AP Government Paper #1 Essay Question #3 When the Framers first constructed the Constitution, they intended to expand the power of the national government so it could gain a reasonable amount power to govern the citizens of the new country, America. While the position of more power to the national government was favored by Federalists, Anti-Federalists had a different idea of the kind of power that should be delegated to the government. This dispute over the idea of power in the national government led to compromises between the two parties in order to win ratification for the federalists and rights for the states too for the Anti-Federalists. The Constitution was created by Federalists with the intent to broaden the power of the federal …show more content…
They wanted a strong central government in order to maintain their economic interests and elite status. The Federalists strongest argument in favor of the Constitution was how a more centralized government can control the national unrest caused by political factions, as seen in The Federalist Papers, No. 10. James Madison, who wrote No. 10 argues, “It clearly appears, that the same advantage which a republic has over a democracy, in controlling the effects of faction, is enjoyed by a large over a small republic,--is enjoyed by the Union over the States composing it”(1). In this argument, Madison explains that with a stronger centralized government, it could control the disputes against different factions that could damage the government by making it more focused on narrow, bias interests rather than broad ones. By controlling the effects of factions, a larger population would be able to live happily rather than if a faction were to gain power and only please its followers and not the nation as a whole. He also explains how that …show more content…
With a more decentralized government, each state could decide what was in best interest for their citizens. Anti-Federalists consisted of Southern and western farmers and laborers who greatly valued their individual rights and did not want those to be taken away by a large federal government. With the Constitution, they believed their rights and liberties would be taken away. A strong central government would possess too much power and overwhelm the states by overriding their rights, laws, and increase their taxes. The Anti-Federalist Papers No. 3 argued “The facility of corruption is increased in proportion as power tends by representation or delegation, to a concentration in the hands of a few…” (2). It exemplified that with the Constitution delegating power to the few elite, they would worry more about the interests of the broad majority at the expense of the individual. The individual would have to give up his or her rights to the few in power and trust that they will accurately reflect their interests. In order to satisfy Anti-Federalists demands for protection of individual rights, Federalists implemented the Bill of Rights into the Constitution once it was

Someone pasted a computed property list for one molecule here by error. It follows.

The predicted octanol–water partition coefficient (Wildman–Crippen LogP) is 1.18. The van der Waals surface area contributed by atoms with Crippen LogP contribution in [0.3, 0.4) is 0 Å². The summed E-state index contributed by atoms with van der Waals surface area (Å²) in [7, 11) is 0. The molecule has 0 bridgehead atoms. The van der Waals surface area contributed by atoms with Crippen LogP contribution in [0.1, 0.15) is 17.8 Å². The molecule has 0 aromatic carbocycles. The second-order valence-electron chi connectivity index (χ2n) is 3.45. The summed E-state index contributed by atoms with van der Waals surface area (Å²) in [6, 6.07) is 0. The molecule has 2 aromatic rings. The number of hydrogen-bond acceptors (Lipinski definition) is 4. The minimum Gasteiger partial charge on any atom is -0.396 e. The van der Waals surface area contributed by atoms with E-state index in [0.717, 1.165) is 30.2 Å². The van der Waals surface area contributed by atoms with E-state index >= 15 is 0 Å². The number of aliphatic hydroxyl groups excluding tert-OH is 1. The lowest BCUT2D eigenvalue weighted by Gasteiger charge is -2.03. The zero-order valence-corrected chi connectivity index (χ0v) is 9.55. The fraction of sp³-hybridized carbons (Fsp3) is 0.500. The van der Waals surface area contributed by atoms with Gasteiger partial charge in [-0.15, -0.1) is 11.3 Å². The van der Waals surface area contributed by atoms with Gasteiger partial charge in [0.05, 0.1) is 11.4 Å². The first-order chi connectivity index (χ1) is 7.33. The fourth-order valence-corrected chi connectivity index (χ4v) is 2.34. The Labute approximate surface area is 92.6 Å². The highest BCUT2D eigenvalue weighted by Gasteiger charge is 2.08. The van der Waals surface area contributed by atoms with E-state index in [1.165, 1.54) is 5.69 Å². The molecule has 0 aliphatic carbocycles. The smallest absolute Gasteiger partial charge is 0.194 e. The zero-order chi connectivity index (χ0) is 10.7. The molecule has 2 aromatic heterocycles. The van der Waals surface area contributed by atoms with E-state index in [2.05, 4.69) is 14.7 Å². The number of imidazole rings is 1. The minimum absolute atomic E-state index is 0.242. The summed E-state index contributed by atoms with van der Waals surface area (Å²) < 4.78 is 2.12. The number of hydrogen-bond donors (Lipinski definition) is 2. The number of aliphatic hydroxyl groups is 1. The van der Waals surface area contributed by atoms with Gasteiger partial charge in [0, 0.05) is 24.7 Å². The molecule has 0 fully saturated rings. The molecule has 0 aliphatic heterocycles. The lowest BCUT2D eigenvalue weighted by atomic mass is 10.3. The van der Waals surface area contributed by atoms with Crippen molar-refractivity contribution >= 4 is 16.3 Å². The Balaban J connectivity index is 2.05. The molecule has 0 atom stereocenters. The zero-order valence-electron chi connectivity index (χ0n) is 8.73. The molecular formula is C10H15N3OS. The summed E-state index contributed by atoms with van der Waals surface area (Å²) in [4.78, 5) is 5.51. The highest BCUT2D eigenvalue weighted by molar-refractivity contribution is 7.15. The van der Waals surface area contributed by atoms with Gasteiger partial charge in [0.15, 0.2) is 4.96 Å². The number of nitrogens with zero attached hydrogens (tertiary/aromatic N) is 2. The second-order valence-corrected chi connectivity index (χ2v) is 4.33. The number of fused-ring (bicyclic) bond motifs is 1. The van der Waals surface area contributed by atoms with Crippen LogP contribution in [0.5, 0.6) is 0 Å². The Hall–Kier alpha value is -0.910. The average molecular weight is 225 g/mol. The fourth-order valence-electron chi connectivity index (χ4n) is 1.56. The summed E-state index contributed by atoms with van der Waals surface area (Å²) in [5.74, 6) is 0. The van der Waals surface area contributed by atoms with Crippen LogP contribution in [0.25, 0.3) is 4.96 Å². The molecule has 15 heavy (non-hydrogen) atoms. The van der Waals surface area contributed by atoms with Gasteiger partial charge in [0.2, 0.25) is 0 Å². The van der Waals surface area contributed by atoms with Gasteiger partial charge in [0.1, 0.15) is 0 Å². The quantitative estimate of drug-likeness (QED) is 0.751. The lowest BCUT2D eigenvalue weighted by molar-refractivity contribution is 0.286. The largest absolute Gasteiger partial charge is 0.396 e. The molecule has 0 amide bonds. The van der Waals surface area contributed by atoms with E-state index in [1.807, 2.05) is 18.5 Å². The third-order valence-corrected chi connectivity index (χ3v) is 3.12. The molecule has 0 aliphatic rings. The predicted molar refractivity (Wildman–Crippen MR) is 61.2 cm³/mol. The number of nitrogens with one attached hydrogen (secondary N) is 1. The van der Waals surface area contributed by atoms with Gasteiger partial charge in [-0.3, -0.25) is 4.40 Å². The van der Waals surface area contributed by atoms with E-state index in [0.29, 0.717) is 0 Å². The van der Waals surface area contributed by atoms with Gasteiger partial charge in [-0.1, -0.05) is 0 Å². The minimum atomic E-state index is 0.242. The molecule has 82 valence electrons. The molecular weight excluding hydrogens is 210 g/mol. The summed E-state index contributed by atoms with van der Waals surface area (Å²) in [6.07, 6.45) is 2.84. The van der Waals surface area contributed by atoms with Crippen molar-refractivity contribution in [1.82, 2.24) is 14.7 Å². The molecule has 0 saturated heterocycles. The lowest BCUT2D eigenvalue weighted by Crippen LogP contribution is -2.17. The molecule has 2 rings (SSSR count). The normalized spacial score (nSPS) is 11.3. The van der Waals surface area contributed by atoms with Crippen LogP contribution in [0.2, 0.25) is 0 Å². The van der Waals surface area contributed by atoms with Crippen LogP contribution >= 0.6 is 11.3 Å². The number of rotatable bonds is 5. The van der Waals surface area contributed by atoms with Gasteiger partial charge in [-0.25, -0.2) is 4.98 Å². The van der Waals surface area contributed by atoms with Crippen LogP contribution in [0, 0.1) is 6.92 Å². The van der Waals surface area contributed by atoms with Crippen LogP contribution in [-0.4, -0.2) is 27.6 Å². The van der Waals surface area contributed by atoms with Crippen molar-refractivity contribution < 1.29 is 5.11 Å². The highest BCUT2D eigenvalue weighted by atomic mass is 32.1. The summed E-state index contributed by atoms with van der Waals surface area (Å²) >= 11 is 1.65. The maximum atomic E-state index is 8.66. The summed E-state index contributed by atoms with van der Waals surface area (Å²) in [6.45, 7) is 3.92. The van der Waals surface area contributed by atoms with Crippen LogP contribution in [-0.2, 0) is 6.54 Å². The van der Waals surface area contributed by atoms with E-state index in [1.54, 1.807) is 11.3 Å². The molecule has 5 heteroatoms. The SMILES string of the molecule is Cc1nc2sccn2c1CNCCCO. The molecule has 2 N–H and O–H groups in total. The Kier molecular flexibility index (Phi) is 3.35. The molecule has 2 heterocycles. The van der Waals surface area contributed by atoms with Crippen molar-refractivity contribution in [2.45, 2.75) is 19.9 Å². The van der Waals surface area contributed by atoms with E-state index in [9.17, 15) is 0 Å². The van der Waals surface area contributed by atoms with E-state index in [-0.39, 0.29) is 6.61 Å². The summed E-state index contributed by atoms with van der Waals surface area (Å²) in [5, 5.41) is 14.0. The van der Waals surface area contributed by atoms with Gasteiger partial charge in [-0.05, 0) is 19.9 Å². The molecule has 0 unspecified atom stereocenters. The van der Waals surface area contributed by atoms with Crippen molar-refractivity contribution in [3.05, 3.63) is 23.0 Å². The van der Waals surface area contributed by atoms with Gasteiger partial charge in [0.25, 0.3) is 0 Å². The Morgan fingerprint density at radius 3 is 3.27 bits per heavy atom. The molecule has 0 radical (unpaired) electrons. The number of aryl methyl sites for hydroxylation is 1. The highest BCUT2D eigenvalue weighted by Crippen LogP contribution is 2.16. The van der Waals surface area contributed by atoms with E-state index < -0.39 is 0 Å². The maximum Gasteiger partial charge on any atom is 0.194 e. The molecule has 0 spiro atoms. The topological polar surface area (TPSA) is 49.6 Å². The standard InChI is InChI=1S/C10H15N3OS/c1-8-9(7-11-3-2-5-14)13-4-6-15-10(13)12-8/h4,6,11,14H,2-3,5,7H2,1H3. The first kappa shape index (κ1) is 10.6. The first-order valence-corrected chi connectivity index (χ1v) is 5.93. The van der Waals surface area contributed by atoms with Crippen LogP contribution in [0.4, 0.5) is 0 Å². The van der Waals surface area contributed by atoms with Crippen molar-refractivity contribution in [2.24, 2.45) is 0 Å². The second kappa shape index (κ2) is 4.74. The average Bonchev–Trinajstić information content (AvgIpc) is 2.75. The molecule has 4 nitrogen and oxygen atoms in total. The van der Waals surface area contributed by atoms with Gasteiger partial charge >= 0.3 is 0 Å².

This party developed because of the ratification of the constitution process; one way the Federalists tried to persuade people that their views were right about a strong central government during the ratification process was through several articles, which became known as The Federalist Papers. The Federalists argued that the people needed a strong central government to keep order and protect the union (Doc 1). They believed that this form of government was needed because the Articles of Confederation was proof that the union needed a strong central government. They argued that the Articles of Confederation gave the central government too little power and as a result the Union, faced economic difficulties, foreign problems and state quarrels (Doc 3). They processed Checks and Balances, which was a system designed so that the central government would not get more powerful than the other would, and was intended to counter arguments being made by the Anti-federalists (Doc
There were men like Herman Husband who despised wealth, gluttony, extravagance, and luxury, and as such, he made sure that he educated as many “ordinary people” as he could, as often as he could, about the dangers of the ordinary people giving up their power. On the other side of the token, there were the framers who would achieve an added benefit from having a centralized government, which may be why they advocated so heavily in favor of a federal government. Some of the Founding Fathers owned paper securities that were depreciating themselves almost to nothing due to the war and America 's inability to repay her debts. By creating and enforcing a centralized government who would pay off debts, their paper securities would be back on the rise and of course increase their wealth at the expense of others (Countryman 169). Although the Anti-Federalists were able to obtain almost all of what they asked for between the Constitution and the Bill of Rights, the most important thing – a small local government – was now forgone in favor of the federal